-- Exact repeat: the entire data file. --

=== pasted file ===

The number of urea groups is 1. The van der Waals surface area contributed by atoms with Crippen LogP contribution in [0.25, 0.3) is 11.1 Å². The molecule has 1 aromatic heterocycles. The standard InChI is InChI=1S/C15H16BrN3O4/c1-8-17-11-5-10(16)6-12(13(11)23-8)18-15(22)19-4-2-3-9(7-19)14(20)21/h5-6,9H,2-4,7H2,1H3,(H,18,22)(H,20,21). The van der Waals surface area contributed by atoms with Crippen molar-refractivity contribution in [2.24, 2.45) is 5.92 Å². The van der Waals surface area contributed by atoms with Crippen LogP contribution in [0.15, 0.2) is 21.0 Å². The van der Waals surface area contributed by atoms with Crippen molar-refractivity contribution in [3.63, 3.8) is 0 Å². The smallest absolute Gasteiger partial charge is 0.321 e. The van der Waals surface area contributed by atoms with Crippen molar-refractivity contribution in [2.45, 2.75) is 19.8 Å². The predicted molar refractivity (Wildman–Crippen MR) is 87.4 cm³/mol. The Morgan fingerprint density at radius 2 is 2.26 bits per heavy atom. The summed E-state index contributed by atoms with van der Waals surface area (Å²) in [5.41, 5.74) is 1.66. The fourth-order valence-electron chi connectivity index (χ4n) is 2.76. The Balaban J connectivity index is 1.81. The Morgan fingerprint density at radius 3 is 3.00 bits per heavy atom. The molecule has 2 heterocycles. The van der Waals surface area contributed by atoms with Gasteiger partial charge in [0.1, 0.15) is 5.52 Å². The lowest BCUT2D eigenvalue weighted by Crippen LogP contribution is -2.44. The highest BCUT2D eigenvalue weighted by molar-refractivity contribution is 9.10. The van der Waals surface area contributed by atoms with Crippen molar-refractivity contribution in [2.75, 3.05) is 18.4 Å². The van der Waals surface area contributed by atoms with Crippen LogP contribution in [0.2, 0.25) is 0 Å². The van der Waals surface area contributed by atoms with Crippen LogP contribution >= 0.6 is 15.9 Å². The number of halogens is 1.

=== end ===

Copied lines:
The number of urea groups is 1. The van der Waals surface area contributed by atoms with Crippen LogP contribution in [0.25, 0.3) is 11.1 Å². The molecule has 1 aromatic heterocycles. The standard InChI is InChI=1S/C15H16BrN3O4/c1-8-17-11-5-10(16)6-12(13(11)23-8)18-15(22)19-4-2-3-9(7-19)14(20)21/h5-6,9H,2-4,7H2,1H3,(H,18,22)(H,20,21). The van der Waals surface area contributed by atoms with Crippen molar-refractivity contribution in [2.24, 2.45) is 5.92 Å². The van der Waals surface area contributed by atoms with Crippen LogP contribution in [0.15, 0.2) is 21.0 Å². The van der Waals surface area contributed by atoms with Crippen molar-refractivity contribution in [3.63, 3.8) is 0 Å². The smallest absolute Gasteiger partial charge is 0.321 e. The van der Waals surface area contributed by atoms with Crippen molar-refractivity contribution in [2.45, 2.75) is 19.8 Å². The predicted molar refractivity (Wildman–Crippen MR) is 87.4 cm³/mol. The Morgan fingerprint density at radius 2 is 2.26 bits per heavy atom. The summed E-state index contributed by atoms with van der Waals surface area (Å²) in [5.41, 5.74) is 1.66. The fourth-order valence-electron chi connectivity index (χ4n) is 2.76. The Balaban J connectivity index is 1.81. The Morgan fingerprint density at radius 3 is 3.00 bits per heavy atom. The molecule has 2 heterocycles. The van der Waals surface area contributed by atoms with Gasteiger partial charge in [0.1, 0.15) is 5.52 Å². The lowest BCUT2D eigenvalue weighted by Crippen LogP contribution is -2.44. The highest BCUT2D eigenvalue weighted by molar-refractivity contribution is 9.10. The van der Waals surface area contributed by atoms with Crippen molar-refractivity contribution in [2.75, 3.05) is 18.4 Å². The van der Waals surface area contributed by atoms with Crippen LogP contribution in [0.2, 0.25) is 0 Å². The van der Waals surface area contributed by atoms with Crippen LogP contribution >= 0.6 is 15.9 Å². The number of halogens is 1.